AL, BNP jostle for Teesta flow credit

24 April 2014

The sudden spike in the water levels of the Teesta river has sent the two major political parties of Bangladesh - the Awami League and its fierce rival the BNP - jostling for credit.
The Parliamentary Standing Committee on the Ministry of Water Resources has claimed it is not for any movement of a political party, but the government's successful diplomatic efforts that led to the increase in the water flow.
Chairman of the parliamentary watchdog Ramesh Chandra Sen made the contention speaking to reporters after a meeting of the committee on Wednesday.
Water resources minister of the immediate past Awami League government, Sen said the panel suggested the government be more alert to maintain the water flow.
It also urged the government to make necessary arrangements for signing an agreement with India to ensure equitable share of waters of the trans-border river.
Amid the BNP's two-day-long road march towards the Teesta Barrage, the water flow marked sudden rise by several times exceeding 3,000 cusec at the Teesta Barrage Project (TBP) point at Dalia in Nilphamari from Tuesday noon. But it again declined by a half on Wednesday.
The BNP on Wednesday termed it a primary success of their programme.
Reacting to the BNP's claim, Sen said: "The rise in Teesta's water flow isn't a result of anyone's movement. It won't be right if you think that India released waters in the face of political pressure due to the BNP's long march."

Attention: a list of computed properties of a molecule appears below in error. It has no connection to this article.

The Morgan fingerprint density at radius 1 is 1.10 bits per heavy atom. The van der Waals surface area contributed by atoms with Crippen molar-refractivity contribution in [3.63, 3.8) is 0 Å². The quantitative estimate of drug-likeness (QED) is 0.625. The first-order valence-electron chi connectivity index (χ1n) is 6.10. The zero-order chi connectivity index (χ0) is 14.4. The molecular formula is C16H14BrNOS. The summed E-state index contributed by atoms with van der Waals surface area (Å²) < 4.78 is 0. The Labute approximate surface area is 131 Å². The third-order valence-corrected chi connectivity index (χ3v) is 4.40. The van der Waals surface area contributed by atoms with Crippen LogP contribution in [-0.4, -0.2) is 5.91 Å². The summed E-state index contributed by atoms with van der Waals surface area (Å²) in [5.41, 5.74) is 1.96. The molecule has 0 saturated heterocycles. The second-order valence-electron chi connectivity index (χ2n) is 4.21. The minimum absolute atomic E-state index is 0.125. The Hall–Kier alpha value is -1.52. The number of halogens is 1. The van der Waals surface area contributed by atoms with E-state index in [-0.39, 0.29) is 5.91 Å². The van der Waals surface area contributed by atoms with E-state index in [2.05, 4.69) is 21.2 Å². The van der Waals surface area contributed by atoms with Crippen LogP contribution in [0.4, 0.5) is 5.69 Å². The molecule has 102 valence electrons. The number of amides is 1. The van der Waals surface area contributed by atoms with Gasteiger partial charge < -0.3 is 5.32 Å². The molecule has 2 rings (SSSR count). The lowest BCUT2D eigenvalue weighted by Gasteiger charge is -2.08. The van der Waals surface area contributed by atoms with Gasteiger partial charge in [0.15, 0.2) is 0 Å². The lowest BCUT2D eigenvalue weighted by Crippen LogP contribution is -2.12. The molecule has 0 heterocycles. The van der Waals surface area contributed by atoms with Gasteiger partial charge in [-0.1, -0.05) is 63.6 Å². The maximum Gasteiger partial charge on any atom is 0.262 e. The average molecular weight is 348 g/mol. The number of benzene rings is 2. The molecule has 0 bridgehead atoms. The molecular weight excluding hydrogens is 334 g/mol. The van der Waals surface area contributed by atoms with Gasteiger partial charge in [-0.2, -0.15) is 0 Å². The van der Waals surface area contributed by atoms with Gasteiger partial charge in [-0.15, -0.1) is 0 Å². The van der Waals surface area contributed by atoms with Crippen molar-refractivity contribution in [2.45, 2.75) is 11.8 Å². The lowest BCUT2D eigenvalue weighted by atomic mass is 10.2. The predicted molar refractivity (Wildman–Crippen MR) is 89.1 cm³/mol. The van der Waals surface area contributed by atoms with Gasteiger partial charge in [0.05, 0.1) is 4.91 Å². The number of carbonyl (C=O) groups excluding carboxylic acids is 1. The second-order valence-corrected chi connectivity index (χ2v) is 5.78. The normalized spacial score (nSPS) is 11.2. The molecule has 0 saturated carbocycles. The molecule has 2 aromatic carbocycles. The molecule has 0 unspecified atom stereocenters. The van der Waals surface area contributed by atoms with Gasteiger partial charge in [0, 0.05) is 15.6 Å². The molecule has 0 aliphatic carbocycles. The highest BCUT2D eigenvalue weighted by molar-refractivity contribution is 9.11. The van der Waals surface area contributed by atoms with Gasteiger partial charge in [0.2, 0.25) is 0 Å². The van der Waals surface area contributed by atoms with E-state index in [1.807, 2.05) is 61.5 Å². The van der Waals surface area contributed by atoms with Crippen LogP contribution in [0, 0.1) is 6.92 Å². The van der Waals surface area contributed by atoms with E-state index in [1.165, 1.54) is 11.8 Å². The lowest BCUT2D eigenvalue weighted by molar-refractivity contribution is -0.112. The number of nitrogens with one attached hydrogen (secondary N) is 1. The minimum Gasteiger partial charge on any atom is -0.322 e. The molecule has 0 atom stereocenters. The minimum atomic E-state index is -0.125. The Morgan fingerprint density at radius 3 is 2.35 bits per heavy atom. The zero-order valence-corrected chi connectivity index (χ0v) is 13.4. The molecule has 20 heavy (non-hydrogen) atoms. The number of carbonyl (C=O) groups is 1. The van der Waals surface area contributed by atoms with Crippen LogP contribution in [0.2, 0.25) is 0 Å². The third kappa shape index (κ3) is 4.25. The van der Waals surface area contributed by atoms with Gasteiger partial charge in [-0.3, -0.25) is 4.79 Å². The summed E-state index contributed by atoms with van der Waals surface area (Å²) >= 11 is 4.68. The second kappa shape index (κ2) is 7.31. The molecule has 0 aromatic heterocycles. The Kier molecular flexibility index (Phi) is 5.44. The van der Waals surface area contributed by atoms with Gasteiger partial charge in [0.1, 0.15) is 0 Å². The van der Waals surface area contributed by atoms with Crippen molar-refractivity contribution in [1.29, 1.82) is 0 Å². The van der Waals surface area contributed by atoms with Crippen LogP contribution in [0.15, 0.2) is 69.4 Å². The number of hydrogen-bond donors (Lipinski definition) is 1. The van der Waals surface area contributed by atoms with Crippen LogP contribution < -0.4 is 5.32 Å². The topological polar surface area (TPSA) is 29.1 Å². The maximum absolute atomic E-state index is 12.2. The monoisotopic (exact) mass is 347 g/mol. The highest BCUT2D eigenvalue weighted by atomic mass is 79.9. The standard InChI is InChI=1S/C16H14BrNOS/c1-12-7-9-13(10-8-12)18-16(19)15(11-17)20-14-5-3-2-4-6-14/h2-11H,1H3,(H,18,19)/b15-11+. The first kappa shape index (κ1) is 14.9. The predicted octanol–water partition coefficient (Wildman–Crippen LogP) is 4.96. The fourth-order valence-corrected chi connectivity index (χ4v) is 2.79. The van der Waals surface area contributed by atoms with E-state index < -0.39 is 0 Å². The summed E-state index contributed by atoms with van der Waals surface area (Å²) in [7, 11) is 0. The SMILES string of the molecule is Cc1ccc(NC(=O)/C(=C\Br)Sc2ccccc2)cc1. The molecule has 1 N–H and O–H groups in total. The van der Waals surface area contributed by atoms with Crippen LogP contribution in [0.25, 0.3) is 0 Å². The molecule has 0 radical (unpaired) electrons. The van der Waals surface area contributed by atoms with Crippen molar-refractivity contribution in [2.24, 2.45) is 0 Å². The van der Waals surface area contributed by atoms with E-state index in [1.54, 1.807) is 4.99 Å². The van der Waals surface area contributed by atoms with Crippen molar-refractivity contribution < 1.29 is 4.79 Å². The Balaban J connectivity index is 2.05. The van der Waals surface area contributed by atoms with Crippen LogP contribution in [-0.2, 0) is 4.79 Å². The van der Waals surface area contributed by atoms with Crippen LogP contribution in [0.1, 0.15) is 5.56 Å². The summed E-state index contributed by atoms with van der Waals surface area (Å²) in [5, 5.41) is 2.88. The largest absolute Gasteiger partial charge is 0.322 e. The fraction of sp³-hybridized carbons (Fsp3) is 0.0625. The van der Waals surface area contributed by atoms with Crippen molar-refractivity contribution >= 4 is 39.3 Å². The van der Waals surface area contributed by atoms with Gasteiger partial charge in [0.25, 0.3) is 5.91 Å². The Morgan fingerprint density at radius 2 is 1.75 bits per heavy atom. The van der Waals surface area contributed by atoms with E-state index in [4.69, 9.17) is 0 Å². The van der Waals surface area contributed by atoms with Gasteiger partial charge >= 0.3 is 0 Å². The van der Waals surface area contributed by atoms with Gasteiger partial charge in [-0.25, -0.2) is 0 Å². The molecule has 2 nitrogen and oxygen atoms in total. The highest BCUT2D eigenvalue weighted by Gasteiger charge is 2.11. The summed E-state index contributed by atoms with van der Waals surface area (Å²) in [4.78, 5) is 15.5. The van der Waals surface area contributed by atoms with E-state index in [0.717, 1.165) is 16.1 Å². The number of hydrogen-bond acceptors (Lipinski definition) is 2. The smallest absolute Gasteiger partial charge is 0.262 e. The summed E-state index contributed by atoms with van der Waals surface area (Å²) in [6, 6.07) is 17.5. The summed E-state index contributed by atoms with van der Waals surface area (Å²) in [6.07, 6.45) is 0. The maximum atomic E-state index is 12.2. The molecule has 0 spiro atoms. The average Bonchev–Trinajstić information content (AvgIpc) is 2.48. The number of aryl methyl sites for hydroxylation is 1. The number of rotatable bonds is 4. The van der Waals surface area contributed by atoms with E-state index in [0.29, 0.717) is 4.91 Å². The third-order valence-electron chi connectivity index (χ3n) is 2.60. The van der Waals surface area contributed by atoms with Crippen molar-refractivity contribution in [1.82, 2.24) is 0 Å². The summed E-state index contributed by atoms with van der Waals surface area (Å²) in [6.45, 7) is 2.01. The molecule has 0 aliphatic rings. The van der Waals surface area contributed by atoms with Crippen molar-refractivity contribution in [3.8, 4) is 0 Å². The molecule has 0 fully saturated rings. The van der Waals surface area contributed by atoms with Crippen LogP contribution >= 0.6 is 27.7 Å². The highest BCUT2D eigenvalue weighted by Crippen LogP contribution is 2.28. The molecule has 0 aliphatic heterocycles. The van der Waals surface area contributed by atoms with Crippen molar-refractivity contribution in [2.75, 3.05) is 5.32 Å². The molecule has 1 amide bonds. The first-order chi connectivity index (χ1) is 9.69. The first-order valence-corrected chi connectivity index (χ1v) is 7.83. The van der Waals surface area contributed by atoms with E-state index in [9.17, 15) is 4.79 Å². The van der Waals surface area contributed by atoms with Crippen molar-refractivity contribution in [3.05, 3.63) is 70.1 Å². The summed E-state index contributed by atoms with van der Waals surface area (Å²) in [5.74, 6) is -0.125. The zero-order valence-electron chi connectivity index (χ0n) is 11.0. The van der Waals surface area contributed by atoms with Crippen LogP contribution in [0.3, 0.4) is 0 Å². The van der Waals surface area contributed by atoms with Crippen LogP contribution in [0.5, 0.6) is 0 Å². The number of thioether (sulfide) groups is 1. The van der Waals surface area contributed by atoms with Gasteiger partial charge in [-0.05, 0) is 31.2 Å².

"The water flow in the Teesta River has started increasing as a result of Bangladesh's successful diplomatic efforts with India. The flow will also continue in future," he said.
Bangladesh and India were set to ink a deal on the Teesta water share during Indian Prime Minister Manmohan Singh's Dhaka visit in September 2011.
But the signing had to be cancelled following last-minute objections raised by West Bengal Chief Minister Mamata Banerjee.
Sen said: "The prime minister (Sheikh Hasina) talked to the leaders in Kolkata and New Delhi since the water flow (in the Teesta) was very low this year. The water flow has started increasing because of her earnest efforts."
The Awami League MP differed with many BNP leaders who asked the government to raise the demand of fair share of trans-border river waters in the international forum.
"If we go for the international tribunal, the friendly relations with India may get sour since we're bordered by India."
"On the issue of Teesta water sharing and other issues, we want to ensure our fair share from India through cooperation."
"So, if we raise the issues in the international tribunal, then our close relations with India will be damaged," he argued.

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